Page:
They caution, however, that one is forbidden from overzealously guarding his own life by ignoring the plight of one whose life is in danger. Rav Asher Bush, offering an example of a lifeguard rescuing someone from drowning, states, “For a qualified lifeguard there is certainly a risk to jump into a pool to save a drowning swimmer, but it would be more than difficult to suggest that he is not obligated to do so, as common sense does not group this with ‘dangerous activities.’” He argues that “those activities whose statistical risks are negligible to the point that they are not thought of as risky, are precisely the activities that the Torah has obligated even though there may be some slight risks.”
Sacrificing a Limb to Save another’s Life
In the difficult history of our people, we have been faced with unspeakable situations. One such circumstance was where a government official threatened to kill a Jew if his fellow Jew did not permit him to remove a limb. Poskim were asked whether the Halachah requires the sacrifice of a limb in order to save a life. Radbaz (Teshuvot number 627) rules that one is not obligated to sacrifice a limb even if it entails the death of another Jew.
Radbaz writes that the Torah is by definition “pleasant and peaceful” “Deracheihah Darchei Noam VeChol Netivoteha Shalom,” Mishlei 3:17) and would not compel a person to sacrifice a limb. However, one who sacrifices a limb to save another’s life fulfills a great Mitzvah, as long as it does not involve a fifty percent or higher risk of death. Our bodies belong to Hashem and we have no right to place our lives at such great risk.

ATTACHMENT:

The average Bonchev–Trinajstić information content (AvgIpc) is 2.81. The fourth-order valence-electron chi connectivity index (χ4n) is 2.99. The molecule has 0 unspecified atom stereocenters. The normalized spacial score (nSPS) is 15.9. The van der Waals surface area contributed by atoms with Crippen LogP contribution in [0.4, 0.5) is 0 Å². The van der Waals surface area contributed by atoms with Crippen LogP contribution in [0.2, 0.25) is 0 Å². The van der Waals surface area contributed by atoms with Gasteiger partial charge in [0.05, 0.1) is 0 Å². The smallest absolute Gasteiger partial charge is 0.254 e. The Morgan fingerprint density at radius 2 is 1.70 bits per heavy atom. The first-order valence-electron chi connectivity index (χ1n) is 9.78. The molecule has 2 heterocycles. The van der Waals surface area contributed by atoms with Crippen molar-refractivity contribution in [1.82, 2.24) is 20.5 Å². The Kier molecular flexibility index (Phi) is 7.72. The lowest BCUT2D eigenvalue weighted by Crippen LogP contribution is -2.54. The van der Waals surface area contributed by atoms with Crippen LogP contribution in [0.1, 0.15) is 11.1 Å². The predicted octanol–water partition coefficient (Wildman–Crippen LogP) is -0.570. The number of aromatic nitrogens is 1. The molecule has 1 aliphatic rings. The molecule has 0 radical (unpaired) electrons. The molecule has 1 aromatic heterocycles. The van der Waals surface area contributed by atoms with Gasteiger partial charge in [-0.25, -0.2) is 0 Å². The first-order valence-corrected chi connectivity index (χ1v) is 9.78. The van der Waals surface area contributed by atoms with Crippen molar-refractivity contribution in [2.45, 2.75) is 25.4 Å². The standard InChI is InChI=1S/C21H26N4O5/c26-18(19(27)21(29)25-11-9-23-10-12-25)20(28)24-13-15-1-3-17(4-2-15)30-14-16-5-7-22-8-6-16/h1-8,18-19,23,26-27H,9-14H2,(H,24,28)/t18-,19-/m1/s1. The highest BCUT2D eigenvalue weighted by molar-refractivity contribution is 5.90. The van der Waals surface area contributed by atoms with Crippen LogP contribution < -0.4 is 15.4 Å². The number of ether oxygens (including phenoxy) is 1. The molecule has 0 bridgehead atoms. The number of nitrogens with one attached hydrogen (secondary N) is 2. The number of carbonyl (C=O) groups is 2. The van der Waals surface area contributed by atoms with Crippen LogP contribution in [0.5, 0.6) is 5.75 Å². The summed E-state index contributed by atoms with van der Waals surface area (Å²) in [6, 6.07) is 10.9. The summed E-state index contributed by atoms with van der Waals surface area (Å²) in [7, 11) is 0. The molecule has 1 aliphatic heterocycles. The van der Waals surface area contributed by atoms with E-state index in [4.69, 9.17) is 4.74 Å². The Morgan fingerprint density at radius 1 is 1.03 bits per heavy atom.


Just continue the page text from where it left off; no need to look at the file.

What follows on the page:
Poskim have, generally speaking, accepted this ruling of Radbaz and do not require the sacrifice of a limb even if there is no significant risk involved. The Shach (Yoreh Deiah 157:3) apparently supports this ruling (as he does not require sacrificing a limb to avoid violating any Torah law that does not require one to sacrifice his life) and the Pitchei Teshuvah (157:15) cites Radbaz and does not present a dissenting view. Rav Moshe Feinstein (Teshuvot Igrot Moshe Y.D. 2:174:4) and Rav Eliezer Waldenberg (Teshuvot Tzitz Eliezer ad. loc.) accept this ruling of Radbaz.